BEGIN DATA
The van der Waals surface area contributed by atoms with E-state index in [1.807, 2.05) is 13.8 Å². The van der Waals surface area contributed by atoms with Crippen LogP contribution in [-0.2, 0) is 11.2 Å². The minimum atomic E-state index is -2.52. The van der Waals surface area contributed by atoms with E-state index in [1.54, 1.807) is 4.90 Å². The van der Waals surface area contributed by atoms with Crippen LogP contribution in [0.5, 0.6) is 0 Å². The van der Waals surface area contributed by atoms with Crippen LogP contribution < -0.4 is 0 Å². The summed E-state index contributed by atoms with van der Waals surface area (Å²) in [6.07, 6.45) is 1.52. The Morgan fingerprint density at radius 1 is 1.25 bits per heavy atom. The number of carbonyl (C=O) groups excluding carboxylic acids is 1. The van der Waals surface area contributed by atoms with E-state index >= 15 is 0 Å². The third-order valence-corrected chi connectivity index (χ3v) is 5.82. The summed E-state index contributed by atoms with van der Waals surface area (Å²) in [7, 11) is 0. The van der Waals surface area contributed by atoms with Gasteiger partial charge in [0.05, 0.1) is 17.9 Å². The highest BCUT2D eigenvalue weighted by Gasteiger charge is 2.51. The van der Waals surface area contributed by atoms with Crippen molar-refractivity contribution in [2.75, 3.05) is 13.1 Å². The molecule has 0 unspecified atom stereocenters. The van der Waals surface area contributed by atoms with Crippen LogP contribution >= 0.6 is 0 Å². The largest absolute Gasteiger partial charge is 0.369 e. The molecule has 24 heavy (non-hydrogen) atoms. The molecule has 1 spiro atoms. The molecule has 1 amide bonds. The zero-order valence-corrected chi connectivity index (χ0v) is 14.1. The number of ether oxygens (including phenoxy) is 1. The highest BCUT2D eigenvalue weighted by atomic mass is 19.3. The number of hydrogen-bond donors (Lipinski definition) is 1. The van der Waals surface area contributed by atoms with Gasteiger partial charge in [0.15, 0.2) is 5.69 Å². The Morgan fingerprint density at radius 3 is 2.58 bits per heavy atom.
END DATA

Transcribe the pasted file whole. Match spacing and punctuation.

The van der Waals surface area contributed by atoms with E-state index in [1.807, 2.05) is 13.8 Å². The van der Waals surface area contributed by atoms with Crippen LogP contribution in [-0.2, 0) is 11.2 Å². The minimum atomic E-state index is -2.52. The van der Waals surface area contributed by atoms with E-state index in [1.54, 1.807) is 4.90 Å². The van der Waals surface area contributed by atoms with Crippen LogP contribution in [0.5, 0.6) is 0 Å². The van der Waals surface area contributed by atoms with Crippen LogP contribution < -0.4 is 0 Å². The summed E-state index contributed by atoms with van der Waals surface area (Å²) in [6.07, 6.45) is 1.52. The Morgan fingerprint density at radius 1 is 1.25 bits per heavy atom. The number of carbonyl (C=O) groups excluding carboxylic acids is 1. The van der Waals surface area contributed by atoms with E-state index >= 15 is 0 Å². The third-order valence-corrected chi connectivity index (χ3v) is 5.82. The summed E-state index contributed by atoms with van der Waals surface area (Å²) in [7, 11) is 0. The van der Waals surface area contributed by atoms with Gasteiger partial charge in [0.05, 0.1) is 17.9 Å². The highest BCUT2D eigenvalue weighted by Gasteiger charge is 2.51. The van der Waals surface area contributed by atoms with Crippen molar-refractivity contribution in [2.75, 3.05) is 13.1 Å². The molecule has 0 unspecified atom stereocenters. The van der Waals surface area contributed by atoms with Crippen LogP contribution >= 0.6 is 0 Å². The largest absolute Gasteiger partial charge is 0.369 e. The molecule has 24 heavy (non-hydrogen) atoms. The molecule has 1 spiro atoms. The molecule has 1 amide bonds. The zero-order valence-corrected chi connectivity index (χ0v) is 14.1. The number of ether oxygens (including phenoxy) is 1. The highest BCUT2D eigenvalue weighted by atomic mass is 19.3. The number of hydrogen-bond donors (Lipinski definition) is 1. The van der Waals surface area contributed by atoms with Gasteiger partial charge in [0.15, 0.2) is 5.69 Å². The Morgan fingerprint density at radius 3 is 2.58 bits per heavy atom.